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M40 Tackling Poor Attendance To Tuberculosis Clinic – Who, Why And What Can Be Done
  1. EK Denneny,
  2. SE Black,
  3. Y Bogle,
  4. VM Macavei,
  5. TC O’Shaughnessy,
  6. VLC White,
  7. H Kunst,
  8. NP Jayasekera
  1. Barts Health NHS Trust, London, UK


Introduction Despite efforts to improve Tuberculosis (TB) services, disease rates remain high (UK national average 14.4 per 100,000). We believe one of the ongoing challenges is engaging patients in attending outpatient clinics for care. However, there is no current UK data evaluating poor attendance to TB clinic.

Aim To identify reasons for patient’s not attending TB clinic, in order to implement service improvements and increase patient engagement.

Methods We conducted a prospective study reviewing the number of Did Not Attends (DNAs) to our TB clinic over a six-week period (April to June 2014). We evaluated data, usually obtained from patients who are contacted after they DNA, and cross referenced this with the trust electronic database. Data obtained included patient demographics, stage of TB treatment, route of referral, reasons for non-attendance and accessibility to clinic.

Results 63 of 385 patients (16% - 42 males, 21 females) did not attend their TB clinic appointments compared to 15% for non-TB respiratory appointments in this time. 64% were contactable (25 males, 15 females). Median age was 32 (range 17–78 years), which included 16 ethnicities and seven languages. 62.5% were follow-up appointments and 37.5% were new. 27.5% had TB previously. Stage of TB treatment included: completed (17.5%), current (25%), none (57.5%). Referral route included GP (40%), hospital (32.5%) and contact tracing (27.5%). 59% were aware of their appointment but were unable to attend due to other engagements. 41% stated they had not received a letter informing them of their appointment, 13% of these patients had relocated to another area and not updated their address. 8% of patients highlighted problems with transport leading to difficulties accessing the clinic.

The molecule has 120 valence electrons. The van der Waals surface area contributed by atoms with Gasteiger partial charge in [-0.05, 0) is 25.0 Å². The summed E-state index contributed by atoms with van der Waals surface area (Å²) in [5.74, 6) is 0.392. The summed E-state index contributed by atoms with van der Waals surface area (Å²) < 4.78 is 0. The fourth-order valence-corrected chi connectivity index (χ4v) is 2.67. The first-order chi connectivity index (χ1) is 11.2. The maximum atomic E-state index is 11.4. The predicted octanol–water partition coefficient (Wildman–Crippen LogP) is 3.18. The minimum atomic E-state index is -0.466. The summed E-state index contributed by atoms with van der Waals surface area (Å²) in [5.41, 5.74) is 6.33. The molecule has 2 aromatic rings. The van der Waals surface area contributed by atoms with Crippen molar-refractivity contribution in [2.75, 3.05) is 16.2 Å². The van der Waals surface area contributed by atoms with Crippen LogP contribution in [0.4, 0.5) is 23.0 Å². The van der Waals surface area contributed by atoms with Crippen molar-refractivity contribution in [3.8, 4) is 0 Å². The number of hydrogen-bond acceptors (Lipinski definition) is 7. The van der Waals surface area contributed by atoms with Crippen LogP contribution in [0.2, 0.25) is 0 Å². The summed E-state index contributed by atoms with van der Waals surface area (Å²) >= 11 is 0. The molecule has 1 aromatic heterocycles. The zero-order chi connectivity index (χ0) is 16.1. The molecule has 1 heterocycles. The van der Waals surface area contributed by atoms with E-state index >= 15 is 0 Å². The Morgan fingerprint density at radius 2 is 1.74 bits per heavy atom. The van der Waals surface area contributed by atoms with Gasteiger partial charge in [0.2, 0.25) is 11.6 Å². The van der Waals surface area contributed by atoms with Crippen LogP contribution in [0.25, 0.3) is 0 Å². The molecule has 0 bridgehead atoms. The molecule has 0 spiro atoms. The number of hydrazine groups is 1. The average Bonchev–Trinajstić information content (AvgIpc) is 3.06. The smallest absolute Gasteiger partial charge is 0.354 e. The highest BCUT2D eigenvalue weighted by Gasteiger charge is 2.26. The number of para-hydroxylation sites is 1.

Conclusions Communication to inform patients about appointments needs to be improved by both the referring and TB service. Utilising information technology and community links may improve patient education and therefore engagement with services. Experiencing the patient’s journey will highlight further areas for development.

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